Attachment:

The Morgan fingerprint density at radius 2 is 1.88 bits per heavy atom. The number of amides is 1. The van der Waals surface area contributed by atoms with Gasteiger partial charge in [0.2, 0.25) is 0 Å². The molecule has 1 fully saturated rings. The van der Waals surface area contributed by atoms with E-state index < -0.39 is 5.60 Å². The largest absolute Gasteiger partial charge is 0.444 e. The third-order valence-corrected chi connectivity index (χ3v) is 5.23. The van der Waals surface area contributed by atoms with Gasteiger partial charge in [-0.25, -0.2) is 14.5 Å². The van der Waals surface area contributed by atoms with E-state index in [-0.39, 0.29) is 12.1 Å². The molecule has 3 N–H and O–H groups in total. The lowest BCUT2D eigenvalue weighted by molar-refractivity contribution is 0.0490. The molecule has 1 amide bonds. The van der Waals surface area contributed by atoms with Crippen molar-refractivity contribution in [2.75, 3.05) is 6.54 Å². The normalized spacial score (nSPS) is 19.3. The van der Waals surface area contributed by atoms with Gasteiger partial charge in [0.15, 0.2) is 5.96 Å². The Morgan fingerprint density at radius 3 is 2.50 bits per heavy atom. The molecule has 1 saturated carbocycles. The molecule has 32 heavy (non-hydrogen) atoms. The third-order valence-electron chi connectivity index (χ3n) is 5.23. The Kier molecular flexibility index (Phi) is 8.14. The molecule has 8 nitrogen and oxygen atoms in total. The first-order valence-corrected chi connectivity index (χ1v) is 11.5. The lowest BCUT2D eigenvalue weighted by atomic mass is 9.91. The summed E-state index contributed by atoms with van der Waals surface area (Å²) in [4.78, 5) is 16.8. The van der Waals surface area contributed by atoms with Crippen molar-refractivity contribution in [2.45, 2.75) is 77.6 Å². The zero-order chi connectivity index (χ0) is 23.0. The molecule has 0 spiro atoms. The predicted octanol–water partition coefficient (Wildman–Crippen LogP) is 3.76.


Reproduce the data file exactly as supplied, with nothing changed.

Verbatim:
The Morgan fingerprint density at radius 2 is 1.88 bits per heavy atom. The number of amides is 1. The van der Waals surface area contributed by atoms with Gasteiger partial charge in [0.2, 0.25) is 0 Å². The molecule has 1 fully saturated rings. The van der Waals surface area contributed by atoms with E-state index < -0.39 is 5.60 Å². The largest absolute Gasteiger partial charge is 0.444 e. The third-order valence-corrected chi connectivity index (χ3v) is 5.23. The van der Waals surface area contributed by atoms with Gasteiger partial charge in [-0.25, -0.2) is 14.5 Å². The van der Waals surface area contributed by atoms with E-state index in [-0.39, 0.29) is 12.1 Å². The molecule has 3 N–H and O–H groups in total. The lowest BCUT2D eigenvalue weighted by molar-refractivity contribution is 0.0490. The molecule has 1 amide bonds. The van der Waals surface area contributed by atoms with Crippen molar-refractivity contribution in [2.75, 3.05) is 6.54 Å². The normalized spacial score (nSPS) is 19.3. The van der Waals surface area contributed by atoms with Gasteiger partial charge in [0.15, 0.2) is 5.96 Å². The Morgan fingerprint density at radius 3 is 2.50 bits per heavy atom. The molecule has 1 saturated carbocycles. The molecule has 32 heavy (non-hydrogen) atoms. The third-order valence-electron chi connectivity index (χ3n) is 5.23. The Kier molecular flexibility index (Phi) is 8.14. The molecule has 8 nitrogen and oxygen atoms in total. The first-order valence-corrected chi connectivity index (χ1v) is 11.5. The lowest BCUT2D eigenvalue weighted by atomic mass is 9.91. The summed E-state index contributed by atoms with van der Waals surface area (Å²) in [4.78, 5) is 16.8. The van der Waals surface area contributed by atoms with Crippen molar-refractivity contribution in [2.45, 2.75) is 77.6 Å². The zero-order chi connectivity index (χ0) is 23.0. The molecule has 0 spiro atoms. The predicted octanol–water partition coefficient (Wildman–Crippen LogP) is 3.76.